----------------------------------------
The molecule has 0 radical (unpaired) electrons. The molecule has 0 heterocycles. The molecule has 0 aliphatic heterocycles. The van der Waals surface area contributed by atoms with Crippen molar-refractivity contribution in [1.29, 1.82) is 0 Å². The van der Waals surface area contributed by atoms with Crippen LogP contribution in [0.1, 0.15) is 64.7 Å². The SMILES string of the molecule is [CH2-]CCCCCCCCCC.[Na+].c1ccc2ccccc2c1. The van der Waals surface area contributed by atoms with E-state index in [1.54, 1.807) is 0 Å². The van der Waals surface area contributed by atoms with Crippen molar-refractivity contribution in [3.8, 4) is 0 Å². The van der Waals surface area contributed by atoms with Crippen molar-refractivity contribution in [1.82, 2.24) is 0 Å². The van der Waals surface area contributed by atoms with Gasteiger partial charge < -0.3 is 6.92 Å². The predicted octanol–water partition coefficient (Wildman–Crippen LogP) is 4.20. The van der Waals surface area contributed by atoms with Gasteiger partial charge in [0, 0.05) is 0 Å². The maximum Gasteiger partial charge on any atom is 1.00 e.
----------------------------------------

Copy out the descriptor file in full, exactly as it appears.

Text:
The molecule has 0 radical (unpaired) electrons. The molecule has 0 heterocycles. The molecule has 0 aliphatic heterocycles. The van der Waals surface area contributed by atoms with Crippen molar-refractivity contribution in [1.29, 1.82) is 0 Å². The van der Waals surface area contributed by atoms with Crippen LogP contribution in [0.1, 0.15) is 64.7 Å². The SMILES string of the molecule is [CH2-]CCCCCCCCCC.[Na+].c1ccc2ccccc2c1. The van der Waals surface area contributed by atoms with E-state index in [1.54, 1.807) is 0 Å². The van der Waals surface area contributed by atoms with Crippen molar-refractivity contribution in [3.8, 4) is 0 Å². The van der Waals surface area contributed by atoms with Crippen molar-refractivity contribution in [1.82, 2.24) is 0 Å². The van der Waals surface area contributed by atoms with Gasteiger partial charge < -0.3 is 6.92 Å². The predicted octanol–water partition coefficient (Wildman–Crippen LogP) is 4.20. The van der Waals surface area contributed by atoms with Gasteiger partial charge in [0, 0.05) is 0 Å². The maximum Gasteiger partial charge on any atom is 1.00 e.